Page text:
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- December 2013 edition of the Naval Historical Review (all rights reserved)
The Attacking Ocean: The Past, Present, and future of Rising Sea Levels by Brian Fagan. Published by: Bloomsbury, London, 2013. Paperback of 266 pages with b & w charts and illustrations. rrp $29.99.
Bestselling author Brian Fagan is emeritus professor of anthropology at the University of California, Santa Barbara. His latest book The Attacking Ocean is the third in his trilogy on mankind’s relationship with the most important resource on earth: the story of the changing coastlines of the planet.
Fagan takes us back fifteen thousand years when dramatic changes in sea levels were first experienced on the Earth’s surface with rapid global warming announcing the end of the Ice Age. When ice started retreating sea levels were as much as 220 meters below modern levels. Over the next eleven millennia the oceans and seas started rising reaching near present levels about 4000 B.C.E. Because human population was relatively small and dispersed these changes had no great impact on humans other than to improve their habitat. However over the past 6000 years there has been an immense increased population. By the time of Christ at least two hundred million people lived on Earth. With the Industrial Revolution by the late 18th century this number had reached a billion. Today seven billion people are on Earth many clustered around the coastlines where any changes to sea levels are likely to have a severe impact. The author warns us that the oceans are once again warming and this is accelerated due to the impact of man on the environment.
The Attacking Ocean aims to tell a tale of past history and extrapolate this to the present and into the future and, examine the increasing complexity in the relationship between humans and the sea. The book is divided into three parts:
- ‘Millennia of Dramatic Change’ covers the period between 15000 B.C.E. and 4000 B.C.E. discussing a period of rapid sea level changes and their impact on human societies throughout Europe, the Mediterranean, Africa, Asia and America.
- ‘Catastrophic Forces’ tells the story of human vulnerability and of societies which often have a relationship with those of today.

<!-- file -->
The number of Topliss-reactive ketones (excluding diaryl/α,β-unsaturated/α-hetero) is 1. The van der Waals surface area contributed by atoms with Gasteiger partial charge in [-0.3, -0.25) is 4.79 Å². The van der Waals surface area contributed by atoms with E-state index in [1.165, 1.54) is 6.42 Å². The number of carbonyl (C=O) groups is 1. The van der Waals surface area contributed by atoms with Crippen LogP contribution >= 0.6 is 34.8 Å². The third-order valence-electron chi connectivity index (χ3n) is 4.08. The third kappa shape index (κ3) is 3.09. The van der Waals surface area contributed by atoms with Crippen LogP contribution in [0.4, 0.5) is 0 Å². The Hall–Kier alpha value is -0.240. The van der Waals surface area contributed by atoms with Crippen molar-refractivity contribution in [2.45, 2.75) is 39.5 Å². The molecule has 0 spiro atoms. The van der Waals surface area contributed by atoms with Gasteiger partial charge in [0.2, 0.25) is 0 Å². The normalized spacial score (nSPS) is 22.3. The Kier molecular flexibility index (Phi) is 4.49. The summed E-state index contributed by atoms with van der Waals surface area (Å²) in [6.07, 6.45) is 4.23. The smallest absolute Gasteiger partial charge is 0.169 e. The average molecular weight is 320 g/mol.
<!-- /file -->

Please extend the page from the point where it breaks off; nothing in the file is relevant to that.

- The book concludes with ‘Challenging Inundations’ which aims to observe the extraordinary challenges that now confront us. There is a masterful quote from Lord Byron’s Childe Harold’s Pilgrimage which of itself is a wonderful summary:
Roll on, thou deep and dark blue ocean – roll!
Ten thousand fleets sweep over thee in vain.
Man marks the earth with ruin – his control
Stops with the shore.
The author points to the problems of Bangladesh with a population of 168 million, mostly cramped into a small low lying flood prone delta. With population increasing at the same time as rising sea levels there is inevitable impact upon the amount of available land. Many millions now living close to the Bay of Bengal will have to move, producing a refugee problem on a scale not previously known. Closer to our own region, smaller islands in the Indian and Pacific Oceans, with many of these lying no more than five meters above sea level, will be affected, again producing a refugee problem likely to impact Australia and New Zealand.
This work needs careful study as it is a subject that effects us all and one on which we need to be better informed. But the work is by no means daunting and is very readable. There is a mass of information starting many thousands of years ago and progressing chronologically through to the modern era covering such events as the American Gulf Coast storms in 2005 and Asian tsunamis in 2011. There are ample diagrams and maps but some of these are inferior in reproduction when compared with the extremely high quality of the overall work. This book should appeal to all those, as the Psalms tell us, ‘who go down to the sea in ships, that do business in great waters.’ It is the culmination of years of research into climate change which is amply supported by numerous notes relating to sources used in various chapters, and there is a comprehensive index.
Reviewed by Tony Maskell